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An airplane in the wind

  1. Oct 14, 2008 #1
    1. The problem statement, all variables and given/known data

    An airplane is traveling at 30 m/s and wishes to travel to a point 8000 m NE (45 degrees). If there is a constant 10m/s wind blowing west:
    A) In what direction must the pilot aim the plane in degrees?
    B) How long will the trip take?

    2. Relevant equations

    Basic kinematic equations and trigonometry.

    3. The attempt at a solution

    Since I know only the magnitude of the velocity vector, and have to find the direction, I'm having trouble.

    I've tried taking the arcsin of 10/30 (Opposite over Hypotenuse) and got 19.47 degrees. Using the Law of Sines, I can calculate the other angles and the other side length.

    Side Length (m/s) Angle (Degrees)
    10 19.47
    30 58.4
    29.33 102

    Obviously, the 102 degrees doesn't make sense, since it is not opposite the largest side.

    Am I making this much more difficult than it really is?

    Please advise.
  2. jcsd
  3. Oct 14, 2008 #2


    User Avatar
    Homework Helper

    Likely you aren't making it difficult enough.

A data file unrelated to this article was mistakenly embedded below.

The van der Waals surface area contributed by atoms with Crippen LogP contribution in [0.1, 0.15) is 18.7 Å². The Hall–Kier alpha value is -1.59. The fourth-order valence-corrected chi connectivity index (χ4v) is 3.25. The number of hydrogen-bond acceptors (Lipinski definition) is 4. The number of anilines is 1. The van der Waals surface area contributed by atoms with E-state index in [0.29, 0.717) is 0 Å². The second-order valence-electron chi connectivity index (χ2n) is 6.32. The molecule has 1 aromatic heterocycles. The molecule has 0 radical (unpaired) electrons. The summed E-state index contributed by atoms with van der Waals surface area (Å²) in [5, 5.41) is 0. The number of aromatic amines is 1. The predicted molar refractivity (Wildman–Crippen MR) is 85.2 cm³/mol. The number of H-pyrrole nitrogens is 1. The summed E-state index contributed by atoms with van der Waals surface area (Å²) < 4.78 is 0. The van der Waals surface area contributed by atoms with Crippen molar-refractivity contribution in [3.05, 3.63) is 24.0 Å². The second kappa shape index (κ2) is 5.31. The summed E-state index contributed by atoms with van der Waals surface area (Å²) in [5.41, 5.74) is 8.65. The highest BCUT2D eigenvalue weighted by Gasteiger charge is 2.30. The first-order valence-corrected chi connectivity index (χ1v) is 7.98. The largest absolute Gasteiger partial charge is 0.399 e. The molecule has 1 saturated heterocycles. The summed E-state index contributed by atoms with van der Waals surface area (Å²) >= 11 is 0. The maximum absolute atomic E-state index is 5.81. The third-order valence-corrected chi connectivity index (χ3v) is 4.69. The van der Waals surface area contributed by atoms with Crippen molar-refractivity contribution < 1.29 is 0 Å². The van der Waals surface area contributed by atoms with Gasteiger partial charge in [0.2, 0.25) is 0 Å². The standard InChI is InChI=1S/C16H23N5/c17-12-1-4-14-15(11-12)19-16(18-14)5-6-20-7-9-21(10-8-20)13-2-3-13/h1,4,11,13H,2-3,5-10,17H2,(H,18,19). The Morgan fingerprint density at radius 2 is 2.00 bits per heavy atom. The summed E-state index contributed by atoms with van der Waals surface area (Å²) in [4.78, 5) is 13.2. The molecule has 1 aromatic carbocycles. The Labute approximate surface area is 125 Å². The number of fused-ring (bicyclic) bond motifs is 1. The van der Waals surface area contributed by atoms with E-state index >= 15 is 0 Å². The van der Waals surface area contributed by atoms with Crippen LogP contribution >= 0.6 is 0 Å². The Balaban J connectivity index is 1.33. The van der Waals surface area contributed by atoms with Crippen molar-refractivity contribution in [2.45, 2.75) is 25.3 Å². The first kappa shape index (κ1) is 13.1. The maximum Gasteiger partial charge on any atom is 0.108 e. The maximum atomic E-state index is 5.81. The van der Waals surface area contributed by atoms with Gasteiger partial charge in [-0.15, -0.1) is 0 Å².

What you do have is a vector addition. Except this one involves certain variables. I would recommend that you construct the vectors and their components, and then add them as you know they must be added to end at your destination.

    For instance let A be your wind speed blowing West. Withe East being positive X and H being the time to get there:

    [tex] \vec{A} = -10*H*\hat{x} [/tex]

    Likewise for the Plane:

    [tex] \vec{B} = 30*H*Cos \theta * \hat{x} + 30*H*Sin \theta *\hat{y} [/tex]

    And then you have your Destination vector:

    [tex] \vec{D} = 8000*Cos45*\hat{x} + 8000*Sin45 * \hat{y} [/tex]

    Since you know

    [tex] \vec{D} = \vec{A} + \vec{B} [/tex]

    Then solve for the angle.
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